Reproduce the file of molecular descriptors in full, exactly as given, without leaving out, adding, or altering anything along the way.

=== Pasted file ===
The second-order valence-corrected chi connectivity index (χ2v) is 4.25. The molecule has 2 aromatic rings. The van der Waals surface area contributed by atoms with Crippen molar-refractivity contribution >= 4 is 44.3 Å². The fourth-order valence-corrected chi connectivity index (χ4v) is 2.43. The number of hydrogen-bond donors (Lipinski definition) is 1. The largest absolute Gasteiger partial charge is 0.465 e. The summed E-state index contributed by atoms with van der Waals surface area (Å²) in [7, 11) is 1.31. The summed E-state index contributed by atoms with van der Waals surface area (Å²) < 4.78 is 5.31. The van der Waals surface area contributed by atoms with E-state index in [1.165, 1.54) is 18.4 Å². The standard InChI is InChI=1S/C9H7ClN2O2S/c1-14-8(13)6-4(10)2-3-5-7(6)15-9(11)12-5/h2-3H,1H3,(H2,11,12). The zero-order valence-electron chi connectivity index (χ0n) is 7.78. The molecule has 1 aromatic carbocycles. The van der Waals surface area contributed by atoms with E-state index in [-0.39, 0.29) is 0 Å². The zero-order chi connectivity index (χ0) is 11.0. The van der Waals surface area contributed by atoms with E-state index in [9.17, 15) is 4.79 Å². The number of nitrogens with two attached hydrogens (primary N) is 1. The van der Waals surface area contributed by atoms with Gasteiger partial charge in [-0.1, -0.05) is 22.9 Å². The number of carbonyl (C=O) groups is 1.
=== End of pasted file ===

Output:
The second-order valence-corrected chi connectivity index (χ2v) is 4.25. The molecule has 2 aromatic rings. The van der Waals surface area contributed by atoms with Crippen molar-refractivity contribution >= 4 is 44.3 Å². The fourth-order valence-corrected chi connectivity index (χ4v) is 2.43. The number of hydrogen-bond donors (Lipinski definition) is 1. The largest absolute Gasteiger partial charge is 0.465 e. The summed E-state index contributed by atoms with van der Waals surface area (Å²) in [7, 11) is 1.31. The summed E-state index contributed by atoms with van der Waals surface area (Å²) < 4.78 is 5.31. The van der Waals surface area contributed by atoms with E-state index in [1.165, 1.54) is 18.4 Å². The standard InChI is InChI=1S/C9H7ClN2O2S/c1-14-8(13)6-4(10)2-3-5-7(6)15-9(11)12-5/h2-3H,1H3,(H2,11,12). The zero-order valence-electron chi connectivity index (χ0n) is 7.78. The molecule has 1 aromatic carbocycles. The van der Waals surface area contributed by atoms with E-state index in [-0.39, 0.29) is 0 Å². The zero-order chi connectivity index (χ0) is 11.0. The van der Waals surface area contributed by atoms with E-state index in [9.17, 15) is 4.79 Å². The number of nitrogens with two attached hydrogens (primary N) is 1. The van der Waals surface area contributed by atoms with Gasteiger partial charge in [-0.1, -0.05) is 22.9 Å². The number of carbonyl (C=O) groups is 1.